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765 Update – 7/16/2017

By July 19, 2017Members Only

Submitted by Steve Winicker.


Friday, John and I worked on cleaning the locomotive and have nearly all the heavy outside cleaning work has been done. John added a ring of packing to the hot water pump.  The packing nut had been tightened all the way up in Chicago meaning the stuffing box needed more stuffing, so John stuffed it.  All should be well now. The Miller’s worked on cleaning out drains on the SD9.

Saturday, meeting day for many including me but due to a good crew of workers, Carl, Rob and Troy the engine cleaning progressed and is nearing completion, though there is always one more spot. Rob added packing to the water glasses, we will see if we can get to 0 leakage around the packing nuts. We also got most of the ash out of the firebox, though there is a bit more cleaning to do.


Next week is going to be devoted to cleaning up the property and getting it ready for the Open House.  Friday through much of the week is planned.  Several loads of stone are scheduled.  Grass needs mowed, shrubs need cleared and general sorting and cleaning.  Perhaps Joe will get some additional wiring done.

Additional Items of scheduling interest

Due to approval issues the St. Louis trips have been postponed until Spring.  This makes the smooth operation of the Cuyahoga Valley trips, Open House, Pumpkin and Santa Trains a high priority.  The Cuyahoga trips will have an expanded format with Friday and Monday events on the schedule. Folks will be needed to assist in preparation for and help during these events. Dates should be available on the web site. A markup sheet should be going out soon for the open house and the Steam in the Valley events.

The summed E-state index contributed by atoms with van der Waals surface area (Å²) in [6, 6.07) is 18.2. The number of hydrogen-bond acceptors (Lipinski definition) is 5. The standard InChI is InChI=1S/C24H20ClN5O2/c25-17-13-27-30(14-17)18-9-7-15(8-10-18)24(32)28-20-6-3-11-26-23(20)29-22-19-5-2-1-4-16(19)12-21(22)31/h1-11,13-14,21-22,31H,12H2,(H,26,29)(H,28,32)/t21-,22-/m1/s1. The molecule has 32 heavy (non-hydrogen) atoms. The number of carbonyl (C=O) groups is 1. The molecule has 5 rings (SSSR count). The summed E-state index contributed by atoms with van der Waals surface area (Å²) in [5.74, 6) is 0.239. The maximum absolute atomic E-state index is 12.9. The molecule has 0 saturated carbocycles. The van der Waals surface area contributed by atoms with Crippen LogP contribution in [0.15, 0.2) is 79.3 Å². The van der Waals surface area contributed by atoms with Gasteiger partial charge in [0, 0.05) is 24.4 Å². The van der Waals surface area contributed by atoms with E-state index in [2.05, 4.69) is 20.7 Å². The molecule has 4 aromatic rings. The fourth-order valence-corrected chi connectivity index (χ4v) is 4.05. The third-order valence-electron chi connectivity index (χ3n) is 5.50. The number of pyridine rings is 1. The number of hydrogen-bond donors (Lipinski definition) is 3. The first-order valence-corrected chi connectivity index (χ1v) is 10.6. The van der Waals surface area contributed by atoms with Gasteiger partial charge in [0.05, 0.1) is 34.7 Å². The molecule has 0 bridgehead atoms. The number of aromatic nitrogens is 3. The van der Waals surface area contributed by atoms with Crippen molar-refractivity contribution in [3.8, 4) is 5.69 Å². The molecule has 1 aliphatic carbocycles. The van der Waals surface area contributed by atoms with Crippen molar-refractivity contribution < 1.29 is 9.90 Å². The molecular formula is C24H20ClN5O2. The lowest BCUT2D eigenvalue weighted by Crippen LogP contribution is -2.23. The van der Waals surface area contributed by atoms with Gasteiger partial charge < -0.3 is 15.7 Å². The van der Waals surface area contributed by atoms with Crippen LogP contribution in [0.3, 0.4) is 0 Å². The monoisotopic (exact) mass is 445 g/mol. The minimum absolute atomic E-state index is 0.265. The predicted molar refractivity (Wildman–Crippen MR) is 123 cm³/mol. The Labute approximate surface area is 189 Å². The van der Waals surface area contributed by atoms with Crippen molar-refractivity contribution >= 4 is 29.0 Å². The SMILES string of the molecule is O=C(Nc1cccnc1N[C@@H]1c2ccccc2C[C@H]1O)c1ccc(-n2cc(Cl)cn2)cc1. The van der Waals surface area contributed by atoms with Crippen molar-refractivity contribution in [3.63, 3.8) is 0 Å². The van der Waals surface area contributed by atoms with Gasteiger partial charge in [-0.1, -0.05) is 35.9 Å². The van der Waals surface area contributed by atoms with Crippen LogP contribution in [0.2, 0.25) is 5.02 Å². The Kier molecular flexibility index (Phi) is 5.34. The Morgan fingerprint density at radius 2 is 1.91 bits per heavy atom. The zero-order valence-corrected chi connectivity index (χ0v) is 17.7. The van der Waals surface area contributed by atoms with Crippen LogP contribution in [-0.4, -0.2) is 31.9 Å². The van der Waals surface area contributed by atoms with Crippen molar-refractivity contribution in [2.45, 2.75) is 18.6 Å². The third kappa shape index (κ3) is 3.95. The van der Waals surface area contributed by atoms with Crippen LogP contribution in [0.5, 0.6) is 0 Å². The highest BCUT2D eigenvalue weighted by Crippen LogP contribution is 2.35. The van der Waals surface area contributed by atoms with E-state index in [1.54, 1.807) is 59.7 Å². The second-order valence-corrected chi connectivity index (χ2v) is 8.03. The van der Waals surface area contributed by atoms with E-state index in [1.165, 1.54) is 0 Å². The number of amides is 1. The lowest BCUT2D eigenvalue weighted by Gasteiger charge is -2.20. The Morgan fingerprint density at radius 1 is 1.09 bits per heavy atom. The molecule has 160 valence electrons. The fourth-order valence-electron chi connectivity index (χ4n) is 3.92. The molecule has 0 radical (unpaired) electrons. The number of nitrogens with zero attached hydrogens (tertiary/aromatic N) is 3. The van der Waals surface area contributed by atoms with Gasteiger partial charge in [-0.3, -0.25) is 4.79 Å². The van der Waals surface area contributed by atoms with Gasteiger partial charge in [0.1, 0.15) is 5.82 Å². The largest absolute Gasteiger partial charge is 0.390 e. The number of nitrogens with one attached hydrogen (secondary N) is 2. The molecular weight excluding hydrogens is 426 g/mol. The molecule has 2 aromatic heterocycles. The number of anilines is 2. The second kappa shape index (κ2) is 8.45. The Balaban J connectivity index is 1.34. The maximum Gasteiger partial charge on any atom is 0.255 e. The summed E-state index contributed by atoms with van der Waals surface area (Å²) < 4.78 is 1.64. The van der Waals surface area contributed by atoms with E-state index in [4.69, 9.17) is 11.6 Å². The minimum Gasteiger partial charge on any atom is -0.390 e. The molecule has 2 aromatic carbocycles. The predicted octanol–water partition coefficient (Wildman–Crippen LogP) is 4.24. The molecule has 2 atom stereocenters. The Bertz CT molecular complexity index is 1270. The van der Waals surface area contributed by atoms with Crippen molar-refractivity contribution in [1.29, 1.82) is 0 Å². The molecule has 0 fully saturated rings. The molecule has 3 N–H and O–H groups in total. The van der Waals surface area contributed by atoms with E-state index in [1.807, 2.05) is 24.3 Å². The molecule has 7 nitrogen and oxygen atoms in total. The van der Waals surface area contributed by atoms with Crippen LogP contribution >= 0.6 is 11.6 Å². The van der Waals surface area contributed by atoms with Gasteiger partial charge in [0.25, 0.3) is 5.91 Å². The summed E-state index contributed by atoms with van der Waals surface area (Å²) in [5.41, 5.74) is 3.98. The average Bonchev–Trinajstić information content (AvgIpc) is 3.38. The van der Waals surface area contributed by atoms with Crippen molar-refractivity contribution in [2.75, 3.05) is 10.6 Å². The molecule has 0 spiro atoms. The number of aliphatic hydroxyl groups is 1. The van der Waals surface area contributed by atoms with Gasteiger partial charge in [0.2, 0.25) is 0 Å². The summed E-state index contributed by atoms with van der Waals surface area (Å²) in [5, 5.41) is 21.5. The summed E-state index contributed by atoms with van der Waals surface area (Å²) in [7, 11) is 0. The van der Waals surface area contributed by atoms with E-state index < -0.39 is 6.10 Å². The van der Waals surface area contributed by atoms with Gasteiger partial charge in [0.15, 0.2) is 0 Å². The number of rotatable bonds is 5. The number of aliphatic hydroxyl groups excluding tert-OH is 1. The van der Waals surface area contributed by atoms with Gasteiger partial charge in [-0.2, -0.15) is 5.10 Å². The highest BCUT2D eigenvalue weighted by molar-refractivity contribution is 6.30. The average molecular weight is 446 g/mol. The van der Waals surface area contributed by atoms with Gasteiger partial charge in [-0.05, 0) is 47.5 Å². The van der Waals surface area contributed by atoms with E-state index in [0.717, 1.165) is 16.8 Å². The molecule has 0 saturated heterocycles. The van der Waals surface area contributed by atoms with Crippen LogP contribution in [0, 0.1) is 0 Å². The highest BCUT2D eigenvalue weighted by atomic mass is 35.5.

Compressed air is a very useful thing however it can be dangerous and must be used in a safe manner. Here are some tips when using compressed air ….

·      Route all air hoses such that it is not a trip hazard or subject to damage by trucks, doors, and dropped tools.

·      Prevent sharp objects from rubbing against the hose. Be especially careful if the hose gets wedged in a corner or hung around a machine. Always go to the point where the hose is stuck and guide it. Don’t pull on the hose trying to free it.

·      Prior to use, ensure the quick-connect is properly seated and there is no apparent damage to the hose or fittings. Weak points may swell like a balloon and burst, throwing pieces of hose in every direction. This will also cause the hose to thrash about dangerously.

·       Always coil the hose, without kinks, and hang it over a broad support if the hose is not attached to a reel.

·      Never hang an air hose over a hook, nail, or angle iron, when not in use.

When using compressed air to blow dust and debris…

·      Ensure you are wearing the proper PPE such as safety glasses, goggles and/or a face shield to protect your face and eyes. Air with more than 30 psi can blow an eye from its socket, and/or rupture an eardrum.

·      Never aim the hose at yourself or someone else.

·      Never use compressed air to clean off your body. Air pressure against the skin may penetrate deeply to cause internal hemorrhage or worse with intense pain.

Like many tools and other resources when used properly they are very helpful but is used improperly they can cause significant injuries.